Los Angeles County prosecutors will ask a judge Thursday to free a man convicted seven years ago of killing a college student, citing new doubts about his guilt.
Raymond Lee Jennings is serving 40 years to life in state prison following a 2009 conviction.
“My office has been presented with credible new evidence that brings this conviction into question,” District Attorney Jackie Lacey said in a statement Wednesday.
Lacey said her office will ask a Superior Court judge to release Jennings, 42, on his own recognizance “in the interest of justice” while the DA’s Conviction Review Unit, formed last year, completes an investigation.
The DA’s office did not provide details of the new evidence. But Jennings’ attorney, Jeffrey Ehrlich, said the unit, at his request, had decided to reopen the murder investigation.
Only two men were at the scene at the time of the Feb. 22, 2000, killing in Palmdale, he said.
“They only investigated one man, Ray Jennings. They have finally decided to investigate the other one,” Ehrlich said Wednesday. “That reopened investigation has generated new leads that they are actively pursuing.”
The DA’s office has agreed that if the new investigation finds nothing tying Jennings to the killing, in 60 days prosecutors will agree to have the court throw out his conviction, Ehrlich said.
Ehrlich said he was unsure whether Jennings was aware of the decision, but he has always proclaimed his innocence. “He’s been in prison for 11 years. It has been remarkable about how resilient he has been,” Ehrlich said.
Jennings was working as a security guard when Michelle O’Keefe, 18, was shot in a car in a park-and-ride parking lot in Palmdale, a desert town northeast of Los Angeles.
O’Keefe, a student at Antelope Valley College, had returned from Los Angeles where she had worked as an extra in a music video. She was shot several times.
Jennings, an Iraq War veteran with no criminal history who was studying to become a U.S. marshal, said he was 400 feet away when he saw O’Keefe’s car rolling backward and heard gunshots but said he never saw any attacker.
After two previous trials ended in deadlocked juries, Jennings was convicted of second-degree murder.
Members of O’Keefe’s family were on hand when Jennings was sentenced in 2010.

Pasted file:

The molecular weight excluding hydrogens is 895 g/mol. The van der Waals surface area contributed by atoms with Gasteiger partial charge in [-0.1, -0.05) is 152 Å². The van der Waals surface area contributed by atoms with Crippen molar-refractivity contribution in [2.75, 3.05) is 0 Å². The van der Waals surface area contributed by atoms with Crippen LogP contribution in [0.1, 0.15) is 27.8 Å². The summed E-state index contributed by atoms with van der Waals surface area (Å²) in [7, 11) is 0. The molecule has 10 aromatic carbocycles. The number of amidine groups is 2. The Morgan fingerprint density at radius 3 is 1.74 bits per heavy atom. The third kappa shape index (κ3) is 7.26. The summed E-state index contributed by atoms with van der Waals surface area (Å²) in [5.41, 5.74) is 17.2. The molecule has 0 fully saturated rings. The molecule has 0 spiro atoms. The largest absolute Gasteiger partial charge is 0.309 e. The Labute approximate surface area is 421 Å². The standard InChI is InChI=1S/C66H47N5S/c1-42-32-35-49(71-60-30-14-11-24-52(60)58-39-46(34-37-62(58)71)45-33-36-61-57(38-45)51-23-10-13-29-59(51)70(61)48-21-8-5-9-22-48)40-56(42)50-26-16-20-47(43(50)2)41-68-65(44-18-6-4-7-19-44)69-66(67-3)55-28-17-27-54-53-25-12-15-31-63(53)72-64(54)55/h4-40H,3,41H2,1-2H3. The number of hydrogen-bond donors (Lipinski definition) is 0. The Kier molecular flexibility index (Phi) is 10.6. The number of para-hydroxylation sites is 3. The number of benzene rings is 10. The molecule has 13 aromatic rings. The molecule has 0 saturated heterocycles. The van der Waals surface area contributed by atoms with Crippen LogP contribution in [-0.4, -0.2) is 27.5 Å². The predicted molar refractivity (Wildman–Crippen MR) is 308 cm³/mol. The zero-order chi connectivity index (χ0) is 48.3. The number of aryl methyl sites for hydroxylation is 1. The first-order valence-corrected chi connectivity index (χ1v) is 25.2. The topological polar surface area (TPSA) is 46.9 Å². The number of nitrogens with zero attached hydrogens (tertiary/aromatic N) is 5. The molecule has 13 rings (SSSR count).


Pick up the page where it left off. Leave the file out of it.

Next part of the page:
“I sit here as an innocent man,” Jennings told them, adding that “as Christ as my Lord and savior, I will stand before God and this is one sin that I will not be judged for.”
The Associated Press contributed to this article.
Arthur Hartsock says
Mr. Jennings will get a chance to restart his life. And I’m sure that the 11 years he spent in prison will give him a perspective that few people have. Good luck, Mr. Jennings.
Arthur Hartsock says
And, Mr. Horn, why are you outraged if the evidence now leads the prosecutors to make this decision? I’m sure they’re not releasing a man that they know is guilty of murder. They’re releasing a man because the evidence is not-and never was-there.
Hilda E. Davis says
This information didn’t just come to the DA’s attention, they’ve known for years. This man spent far too many years in prison for a crime he didn’t do. Hopefully, they will get a true conviction this time, and I hope Mr. Jennings will sue for what he’s been through and the years of his life and his family’s that have been wrongfully lost.
I question why the other man hasn’t been investigated previously and charged with the murder charge before the release.
Just our politician’s at work again.
David Barron says
Mr. Jennings should be compensated by a tax free payment for wrongful arrest and imprisonment for the last 11 years at least by the average income rate for a citizen of that area, times two, plus all legal costs and retraining to enter society. That is the only just and fair thing to do for taking 11 years of a persons life away from them.